Visa Delivers Tokenization For The Long Tail

Visa Expands Tokenization

As commerce continues to get more and more connected, reaching even more devices, one of the biggest challenges at hand is ensuring those payments stay secure. One of the best ways to do this is via tokens. But tokenization isn’t always easy to scale and put in motion. That’s why Visa is expanding access to its Visa Token Service (VTS) to new third-party partners in hopes that secure tokens can proliferate the ecosystem just as quickly and easily as connected devices.

Tokenization is looked upon as one of the key ways to secure the increasing amount of connected commerce taking place across the payments ecosystem today, but it isn’t always so simple to get there.

Not every business has the ability to scale its security to keep up with the rapid pace at which payments is moving.

But Visa announced Monday (Oct. 24) its plan to help drive tokenization throughout the ecosystem by opening up its Visa Token Service (VTS) to third-party partners. The expansion will give access to Visa’s token service provider program to a range of new partners, including technology companies, device manufacturers, issuers, Internet of Things (IoT) companies, wallet providers, merchants and others.

Vish Shastry, manager of merchant solution delivery and commercialization for Visa Digital Solutions, provided Karen Webster with the pre-announcement scoop on how the new token service provider program will help more companies scale, securing digital payments worldwide.


Giving Tokens Scale

It’s predicted that there could be as many as 38 billion connected devices around the world within the next four years.

Talk about scale.

But provisioning and distributing the number of secure tokens — unique digital identifiers used to safeguard cardholder information while a payment is taking place — needed to keep all of that data safe also takes a significant amount of scale.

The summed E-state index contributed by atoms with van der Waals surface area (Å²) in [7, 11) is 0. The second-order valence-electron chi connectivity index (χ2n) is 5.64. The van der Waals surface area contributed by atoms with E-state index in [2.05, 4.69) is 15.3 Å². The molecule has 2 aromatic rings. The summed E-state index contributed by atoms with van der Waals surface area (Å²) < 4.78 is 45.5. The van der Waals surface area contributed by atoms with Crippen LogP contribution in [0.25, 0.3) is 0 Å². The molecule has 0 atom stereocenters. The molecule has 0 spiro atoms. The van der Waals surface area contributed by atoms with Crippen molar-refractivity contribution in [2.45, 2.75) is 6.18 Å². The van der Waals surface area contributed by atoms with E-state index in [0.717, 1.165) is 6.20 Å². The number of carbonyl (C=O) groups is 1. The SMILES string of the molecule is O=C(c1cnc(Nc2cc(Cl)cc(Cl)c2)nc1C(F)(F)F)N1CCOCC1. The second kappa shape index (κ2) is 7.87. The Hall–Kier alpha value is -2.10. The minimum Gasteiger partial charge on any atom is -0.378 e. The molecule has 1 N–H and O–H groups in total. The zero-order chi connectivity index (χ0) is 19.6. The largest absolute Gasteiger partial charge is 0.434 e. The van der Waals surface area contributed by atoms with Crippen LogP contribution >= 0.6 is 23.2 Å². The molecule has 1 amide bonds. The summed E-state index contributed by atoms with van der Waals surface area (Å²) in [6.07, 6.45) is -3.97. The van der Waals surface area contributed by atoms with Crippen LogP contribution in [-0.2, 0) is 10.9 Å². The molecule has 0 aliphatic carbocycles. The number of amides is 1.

Visa’s token service provider program is aimed at making that distribution faster without compromising any of the security involved.

Through the program, technology companies will be provided with access to Visa’s network of tools and services but through a standards-based approach. This will allow more companies to develop new, secure digital payment services, while also ensuring consistency within the EMVCo token standards.

Shastry said that Visa has seen a need for a program like this from both the token requestor and issuer sides. On the token requestor side, there is a variety of new use cases at play, but they need a way to tap into the VTS with scale.

But sometimes, that company may not have the scale for Visa to get to it right away, which is where Token Requestor TSPs come in. These are certified partners connected to VTS and other networks that facilitate the provisioning and lifecycle management of Visa payment tokens.

On the issuing side, Issuer TSPs are certified partners that provide solutions for financial institutions with provisioning, consumer ID and verification, token lifecycle management and VTS notifications of tokens in participating token requestors payment services.

“Secure digital payments will take a huge leap forward with Visa’s token service provider program, by accelerating tokenization throughout the industry,” Jim McCarthy, executive vice president of innovation and strategic partnerships for Visa, said in a statement. “By expanding tokenization and giving both issuers and token requestors choice, digital payment solutions will continue to grow and give consumers peace of mind when paying on any device.”


Certified For Growth

As Shastry pointed out, all organizations looking to become a token service provider through participating in the Visa Ready Tokenization program go through a rigorous vetting process for certification.

Once they are certified, companies will be able to scale tokenization quickly without having to wait for Visa.

But the new programs are not just about speed and scale but also creating consistency around the tokens themselves.

With so many token schemes out there, merchants need a way to reconcile the various tokens out there without feeling like tokenization is just another thing they have to manage.

“It doesn’t preclude those merchants from using their own tokenization schemes, tokenizing our token in a way that makes sense for them for what they want to do inside their own ecosystem,” he explained. “But it also gives them optionality and the ability to scale quickly.”

The hope is that, when the industry does, in fact, reach 40 billion connected devices, that there will be enough tokens proliferating through that ecosystem and providing much more secure commerce for those devices.